5. CSM
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    CSM Senior Member

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    I dont think anyone should be denied emergency services; I am, however, against any elective surgery/treatment, etc that one does not pay for. This includes dentists and optomertrists.

    I am well aware that I pay for social programs whenever I pay taxes; that does not mean I like it. Iwould love it if we (as taxpayers) could determine where we wanted our portion of money to go.
     
  6. Diuretic
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    Diuretic Permanently confused

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    Again thanks for those responses.

    It looks like the main objections lie in elective treatment I think.

    At this point may I explain in broad terms the situation in my country (for ill or better).

    Every taxpayer pays a levy (a tax) which is dedicated towards funding our system. It pays for urgent attention (free). If you want non-urgent surgery you have to wait. Or you can buy private health insurance which is what I do, but I can afford it.
     
  7. CSM
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    Which leads me to ask this question:

    How do you feel about the system in place in your country? How do other citizens of your country feel about the system?
     
  8. Diuretic
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    Diuretic Permanently confused

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    As we say in cricket, well bowled sir!

    I support our system. Now let me say that isn't blind ideology. I know that if I need emergency surgery (and I have needed it) then I can get it and I won't have to worry about the bill. It's paid for, whatever it is.

    I would like to see more services available for people who can't afford private health insurance but I know that there's a limited amount of money available. So that means I'm happy to see a two-tier system because people like me who can afford to buy health insurance take the burden off the public system, at least in terms of cost.

    Generally-speaking people in this country support the current system and even our conservative government (been in power ten years now) knows not to try to attack it. That way lies sure electoral defeat. I hope that explains that it is seen as socially desirable here. It actually works quite well. There are those who don't like the two-tier system and call for free everything for everyone but the majority know that's not going to happen and see what some say is a discriminatory two-tier system as being necessary. I'm in that camp.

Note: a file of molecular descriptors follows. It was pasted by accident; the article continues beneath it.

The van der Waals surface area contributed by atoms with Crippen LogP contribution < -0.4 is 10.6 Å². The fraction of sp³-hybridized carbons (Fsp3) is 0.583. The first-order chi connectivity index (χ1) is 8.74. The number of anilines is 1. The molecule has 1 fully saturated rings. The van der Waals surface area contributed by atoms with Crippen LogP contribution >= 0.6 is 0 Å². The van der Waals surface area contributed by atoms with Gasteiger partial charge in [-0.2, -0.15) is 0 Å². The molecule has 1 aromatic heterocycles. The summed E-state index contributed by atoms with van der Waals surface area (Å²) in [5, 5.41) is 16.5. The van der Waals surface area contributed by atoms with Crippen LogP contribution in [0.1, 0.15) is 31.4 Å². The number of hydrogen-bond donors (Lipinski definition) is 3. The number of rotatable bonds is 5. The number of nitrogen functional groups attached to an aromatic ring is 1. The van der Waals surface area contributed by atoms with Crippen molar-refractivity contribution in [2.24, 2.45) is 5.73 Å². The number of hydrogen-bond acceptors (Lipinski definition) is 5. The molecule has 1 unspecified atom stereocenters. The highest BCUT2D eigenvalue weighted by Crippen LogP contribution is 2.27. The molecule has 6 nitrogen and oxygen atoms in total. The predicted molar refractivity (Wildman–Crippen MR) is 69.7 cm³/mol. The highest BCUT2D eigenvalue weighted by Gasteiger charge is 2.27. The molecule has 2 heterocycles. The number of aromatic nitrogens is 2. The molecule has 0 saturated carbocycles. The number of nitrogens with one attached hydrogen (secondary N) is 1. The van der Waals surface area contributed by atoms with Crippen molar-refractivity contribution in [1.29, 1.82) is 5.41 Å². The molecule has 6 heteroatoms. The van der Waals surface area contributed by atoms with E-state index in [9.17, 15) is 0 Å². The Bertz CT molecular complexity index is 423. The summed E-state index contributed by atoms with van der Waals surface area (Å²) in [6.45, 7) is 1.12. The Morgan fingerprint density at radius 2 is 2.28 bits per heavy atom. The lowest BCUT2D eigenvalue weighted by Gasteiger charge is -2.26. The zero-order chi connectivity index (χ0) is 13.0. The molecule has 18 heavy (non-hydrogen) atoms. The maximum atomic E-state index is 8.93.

I think it's reasonable to say that there's a fairly pragmatic policy view on the topic in all parties (not to do so would be electoral suicide)
     
  9. Said1
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    What would you say the differences in services are?
     
  10. Diuretic
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    Diuretic Permanently confused

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    Good question. May I use a personal example. I had causae to see my GP once, I knew what it was. He confirmed me (I had to pay his the balance of his fee and the money that the Medicare care scheme paid, then about $20 difference)., I had to see a surgeon. The surgeon had a look and told me what I knew. He then asked me if I had private insurance. I said what's the diff? He said I get to go into a hospital of my choice, as soon as he can fit me in and he does the operation. If I went as a so-called "public" patient then I would have to wait several months (it wasn't life-threatening or it would have been done immediately) but he would do it at a specific hospital. I had insurance so it was done that week. I didn't see a bill. Between Medicare and my private health insurance I didn't pay a dollar.

    To sum up:

    A. Non-life threatening, a patient without insurance will have to wait, then go to a hospital they are told to go to but the surgeon they consulted will do the op. Cost zero.

    B. Life-threatening, a patient without insurance will get immediate attention at the nearest hospital, will get surgery or whatever they need. Cost zero.

    Private patient in A - gets surgery quicker, hospital of choice (get frills like cable tv if you want it), same deal with the surgeon though.

    Private patient in B - no difference. Get treatment, no cost, it's an emergency.

    You can get dental treatment for zero if you are willing to be a public patient at a hospital and wait. If you have insurance you go to your dentist and get it fixed.

    It's a little more complex than that but in very broad terms that's how it works.